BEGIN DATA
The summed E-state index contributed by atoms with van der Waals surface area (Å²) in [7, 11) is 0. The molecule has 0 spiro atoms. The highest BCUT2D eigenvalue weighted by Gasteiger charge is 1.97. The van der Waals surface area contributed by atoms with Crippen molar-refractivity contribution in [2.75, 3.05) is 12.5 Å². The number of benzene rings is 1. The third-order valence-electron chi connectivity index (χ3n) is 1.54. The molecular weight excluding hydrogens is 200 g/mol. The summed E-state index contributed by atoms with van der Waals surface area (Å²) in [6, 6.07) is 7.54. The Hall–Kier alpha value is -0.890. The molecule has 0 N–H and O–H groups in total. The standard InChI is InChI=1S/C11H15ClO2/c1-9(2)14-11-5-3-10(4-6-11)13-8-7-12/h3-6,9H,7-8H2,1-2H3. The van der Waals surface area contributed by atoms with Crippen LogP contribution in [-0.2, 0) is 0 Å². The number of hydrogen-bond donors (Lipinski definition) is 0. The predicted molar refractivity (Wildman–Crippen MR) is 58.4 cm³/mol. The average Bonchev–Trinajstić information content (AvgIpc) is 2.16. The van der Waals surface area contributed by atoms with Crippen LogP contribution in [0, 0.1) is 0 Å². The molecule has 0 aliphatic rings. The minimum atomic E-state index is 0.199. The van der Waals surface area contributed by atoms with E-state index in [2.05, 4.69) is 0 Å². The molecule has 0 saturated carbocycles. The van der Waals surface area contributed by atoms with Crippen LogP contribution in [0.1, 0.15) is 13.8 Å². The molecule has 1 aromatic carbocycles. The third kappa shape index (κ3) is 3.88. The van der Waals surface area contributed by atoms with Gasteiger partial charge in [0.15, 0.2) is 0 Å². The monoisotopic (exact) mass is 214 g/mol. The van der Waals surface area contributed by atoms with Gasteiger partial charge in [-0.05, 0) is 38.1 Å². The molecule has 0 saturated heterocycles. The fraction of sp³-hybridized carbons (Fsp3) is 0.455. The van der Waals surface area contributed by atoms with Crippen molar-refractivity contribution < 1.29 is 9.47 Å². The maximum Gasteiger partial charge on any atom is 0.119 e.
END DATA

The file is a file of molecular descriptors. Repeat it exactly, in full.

The summed E-state index contributed by atoms with van der Waals surface area (Å²) in [7, 11) is 0. The molecule has 0 spiro atoms. The highest BCUT2D eigenvalue weighted by Gasteiger charge is 1.97. The van der Waals surface area contributed by atoms with Crippen molar-refractivity contribution in [2.75, 3.05) is 12.5 Å². The number of benzene rings is 1. The third-order valence-electron chi connectivity index (χ3n) is 1.54. The molecular weight excluding hydrogens is 200 g/mol. The summed E-state index contributed by atoms with van der Waals surface area (Å²) in [6, 6.07) is 7.54. The Hall–Kier alpha value is -0.890. The molecule has 0 N–H and O–H groups in total. The standard InChI is InChI=1S/C11H15ClO2/c1-9(2)14-11-5-3-10(4-6-11)13-8-7-12/h3-6,9H,7-8H2,1-2H3. The van der Waals surface area contributed by atoms with Crippen LogP contribution in [-0.2, 0) is 0 Å². The number of hydrogen-bond donors (Lipinski definition) is 0. The predicted molar refractivity (Wildman–Crippen MR) is 58.4 cm³/mol. The average Bonchev–Trinajstić information content (AvgIpc) is 2.16. The van der Waals surface area contributed by atoms with Crippen LogP contribution in [0, 0.1) is 0 Å². The molecule has 0 aliphatic rings. The minimum atomic E-state index is 0.199. The van der Waals surface area contributed by atoms with E-state index in [2.05, 4.69) is 0 Å². The molecule has 0 saturated carbocycles. The van der Waals surface area contributed by atoms with Crippen LogP contribution in [0.1, 0.15) is 13.8 Å². The molecule has 1 aromatic carbocycles. The third kappa shape index (κ3) is 3.88. The van der Waals surface area contributed by atoms with Gasteiger partial charge in [0.15, 0.2) is 0 Å². The monoisotopic (exact) mass is 214 g/mol. The van der Waals surface area contributed by atoms with Gasteiger partial charge in [-0.05, 0) is 38.1 Å². The molecule has 0 saturated heterocycles. The fraction of sp³-hybridized carbons (Fsp3) is 0.455. The van der Waals surface area contributed by atoms with Crippen molar-refractivity contribution < 1.29 is 9.47 Å². The maximum Gasteiger partial charge on any atom is 0.119 e.